The U.S. Bureau of Labor Statistics announced in their March 2012 report that there are currently 5.3 million long-term unemployed people in the U.S. This figure is virtually unchanged from the previous month, meaning nearly 43% of the unemployed sector has been without a job for more than six months. That is a lot of competition when applying for a job.
To ensure that you make the cut, you need a carefully crafted resume, not one that ends up in the trash because of these six mistakes that are easy to make but imperative to avoid.
These scream inattention to detail. An employer doesn’t want someone who glosses over important details. If you can’t review your own resume for spelling errors and typos, how can they have confidence in your ability to intelligently represent the company in your reports, presentations and email communication?
The Never-Ending Story
Having a multi-paged resume is acceptable when you have lengthy job history that relates in each instance to the open position. However, you do not need to tell your life’s story within each job. Use a Twitter mindset to compress your most important qualities and contributions within your descriptions. A resume that looks like an essay is likely to be skipped rather than scanned.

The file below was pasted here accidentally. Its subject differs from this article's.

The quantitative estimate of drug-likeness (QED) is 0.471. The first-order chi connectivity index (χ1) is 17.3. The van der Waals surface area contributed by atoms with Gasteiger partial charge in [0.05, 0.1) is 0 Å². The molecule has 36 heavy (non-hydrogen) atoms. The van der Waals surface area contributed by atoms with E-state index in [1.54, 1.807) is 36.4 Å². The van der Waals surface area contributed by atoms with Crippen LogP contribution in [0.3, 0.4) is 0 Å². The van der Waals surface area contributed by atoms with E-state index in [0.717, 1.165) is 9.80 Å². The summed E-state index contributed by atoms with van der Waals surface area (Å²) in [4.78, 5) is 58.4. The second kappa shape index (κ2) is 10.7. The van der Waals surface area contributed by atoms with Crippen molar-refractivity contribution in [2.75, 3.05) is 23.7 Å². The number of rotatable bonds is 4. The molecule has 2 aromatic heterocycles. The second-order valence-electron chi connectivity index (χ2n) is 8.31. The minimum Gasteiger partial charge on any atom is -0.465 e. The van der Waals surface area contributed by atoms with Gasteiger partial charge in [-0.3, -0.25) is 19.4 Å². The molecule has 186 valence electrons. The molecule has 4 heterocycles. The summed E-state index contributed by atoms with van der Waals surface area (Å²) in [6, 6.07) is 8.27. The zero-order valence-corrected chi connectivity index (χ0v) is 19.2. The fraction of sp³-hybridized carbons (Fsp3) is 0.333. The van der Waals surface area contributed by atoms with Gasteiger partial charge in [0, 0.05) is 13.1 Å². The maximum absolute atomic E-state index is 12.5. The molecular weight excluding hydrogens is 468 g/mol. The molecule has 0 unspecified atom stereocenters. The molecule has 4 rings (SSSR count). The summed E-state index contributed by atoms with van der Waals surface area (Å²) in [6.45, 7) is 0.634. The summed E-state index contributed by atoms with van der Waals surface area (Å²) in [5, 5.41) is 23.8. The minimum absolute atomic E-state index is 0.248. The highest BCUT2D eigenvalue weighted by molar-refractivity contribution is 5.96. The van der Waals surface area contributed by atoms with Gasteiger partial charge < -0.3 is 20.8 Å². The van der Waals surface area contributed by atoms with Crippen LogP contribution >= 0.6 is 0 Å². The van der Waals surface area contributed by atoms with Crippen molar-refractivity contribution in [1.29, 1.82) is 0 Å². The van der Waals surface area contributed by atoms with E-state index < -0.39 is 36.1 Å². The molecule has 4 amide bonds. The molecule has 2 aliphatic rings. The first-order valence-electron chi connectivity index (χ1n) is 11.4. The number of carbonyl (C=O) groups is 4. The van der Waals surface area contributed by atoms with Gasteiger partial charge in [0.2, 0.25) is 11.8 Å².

Don’t make it a challenge for employers to determine your relevant experience. Customize your resume for each application to leave out unnecessary details that don’t highlight skills for the job at hand.
It looks pretentious rather than courteous to provide your references up-front. Employers treat references in a variety of ways. Let them dictate how many they would like and how and when they want them.
Self Centered Focus
A resume that is filled with all of the things you’ve done and how awesome you are is not as helpful to an employer as one that tells how very specific abilities you possess can make them awesome.
Consider what your personal email address says about you before listing it in your contact information. It may be witty to your circle of friends, but a potential employer might not take firstname.lastname@example.org seriously. Set up a no-nonsense address focused on your name and use it for all job-seeking opportunities. It will also help keep responses to your applications from getting lost in the shuffle when they go to a dedicated address.
Finally, your resume will be reviewed many times by potential employers and executive search firms. Make yourself stand out.
What other resume mistakes could make or break the candidate? Share your examples, horror stories and pet peeves.